Viewing, memorial set for Eagle County man |

Viewing, memorial set for Eagle County man

Ronald “R.T.” Gonsoir died saving his daughter while they were boating on Wolford Reservoir. A viewing is Wednesday, Aug. 11 at Everett Funeral Home in Gypsum, and a memorial service is 2 p.m. Friday, Aug. 13 at the Eagle Information Center.

EAGLE COUNTY, Colorado – Family and friends are invited to Wednesday’s viewing and Friday’s memorial service for Ronald “R.T.” Gonsoir, an Eagle County man who died last week saving his daughter from drowning.

His viewing and memorial service are scheduled for next week: viewing 9-11 a.m. Wednesday at the Everett Funeral Home, in Gypsum; the memorial service is 2 p.m. Friday at the Eagle Information Center in Eagle.

Gonsoir, his girlfriend and his daughters were at Wolford Reservoir near Kremmling, where the accident happened.

Searchers recovered his body from Wolford Reservoir two days later, on his 47th birthday.

“He’s a hero and his alive because of it,” said Gonsoir’s brother-in-law Frenchy Cusson.

R.T. Ronald Gonsoir was born in Graceville, Minn., Aug. 2, 1963.

He attended Browns Valley School in Browns Valley, Minn., and moved to Colorado in the early 1980s. He soon started his businesses, Simon Sez and Airlink.

He is survived by daughters Delainie and Keegan Gonsoir, of Steamboat Springs; his mother, Shirley Winters, of Browns Valley, Minn.; sisters Sherry Cusson (husband Frenchy), of Eagle, and Chelly Lewendowski, of Watertown, S.D.; brothers Gerry Torgerson, of Huron, S.D., and Burt Gonsoir, of Browns Valley, Minn.; and many aunts, uncles, nieces, nephews, great nieces and nephews.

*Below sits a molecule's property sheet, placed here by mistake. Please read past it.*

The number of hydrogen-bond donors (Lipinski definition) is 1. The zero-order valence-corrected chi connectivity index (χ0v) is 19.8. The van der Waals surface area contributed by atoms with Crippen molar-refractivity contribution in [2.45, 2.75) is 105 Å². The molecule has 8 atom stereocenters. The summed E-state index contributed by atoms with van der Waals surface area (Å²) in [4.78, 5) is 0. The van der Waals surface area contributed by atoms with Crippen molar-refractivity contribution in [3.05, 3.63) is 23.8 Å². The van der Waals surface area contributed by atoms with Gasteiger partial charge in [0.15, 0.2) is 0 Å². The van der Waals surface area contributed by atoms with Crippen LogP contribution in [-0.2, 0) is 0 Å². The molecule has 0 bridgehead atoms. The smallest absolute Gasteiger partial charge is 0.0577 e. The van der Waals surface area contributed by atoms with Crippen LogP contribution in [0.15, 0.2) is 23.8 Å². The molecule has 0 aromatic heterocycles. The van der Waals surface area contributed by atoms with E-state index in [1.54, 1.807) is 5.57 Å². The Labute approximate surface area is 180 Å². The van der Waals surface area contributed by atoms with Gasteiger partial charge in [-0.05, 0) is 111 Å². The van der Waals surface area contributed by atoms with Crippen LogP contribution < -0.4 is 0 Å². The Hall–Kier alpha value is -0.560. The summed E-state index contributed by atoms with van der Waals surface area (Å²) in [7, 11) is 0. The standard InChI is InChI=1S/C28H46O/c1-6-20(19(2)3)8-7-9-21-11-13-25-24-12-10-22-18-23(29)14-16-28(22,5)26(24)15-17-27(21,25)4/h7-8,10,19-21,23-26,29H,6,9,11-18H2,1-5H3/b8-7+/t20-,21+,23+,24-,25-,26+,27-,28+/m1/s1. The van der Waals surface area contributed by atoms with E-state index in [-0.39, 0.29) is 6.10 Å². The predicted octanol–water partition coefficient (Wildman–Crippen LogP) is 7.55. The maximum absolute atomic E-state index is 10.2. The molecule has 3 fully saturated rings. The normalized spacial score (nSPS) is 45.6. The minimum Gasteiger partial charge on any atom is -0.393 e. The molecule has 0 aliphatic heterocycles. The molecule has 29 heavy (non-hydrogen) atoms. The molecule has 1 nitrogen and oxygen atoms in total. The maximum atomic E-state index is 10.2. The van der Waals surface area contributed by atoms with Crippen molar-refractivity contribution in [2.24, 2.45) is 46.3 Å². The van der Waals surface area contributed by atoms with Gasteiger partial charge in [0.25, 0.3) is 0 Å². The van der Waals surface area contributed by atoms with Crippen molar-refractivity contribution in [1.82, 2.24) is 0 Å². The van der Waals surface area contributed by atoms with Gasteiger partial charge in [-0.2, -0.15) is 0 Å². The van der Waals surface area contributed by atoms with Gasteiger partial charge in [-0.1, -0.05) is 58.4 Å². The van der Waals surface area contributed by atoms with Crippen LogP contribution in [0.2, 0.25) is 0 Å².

He is preceded in death by his brother Rodney Torgerson, grandparents, his uncle Harold Krone and his aunt Luanna Krone.

“The most important thing in RT’s life was his girls,” said his sister Sherry.

He enjoyed camping, boating, traveling, snowmobiling, riding his Harley and more.

“He was a very giving man. He would do anything for anybody. He was a very loving father,” Sherry says.

Friends and colleagues say R.T. was known by many for his “yelling” on the job sites, but at the end of the day all was forgotten and all laughed and thanked each other for good day’s work.

Sherry says she will always remember him telling her “You ain’t all there are ya?”

A fund is being established to help pay for his daughters’ counseling as they cope with the tragedy.

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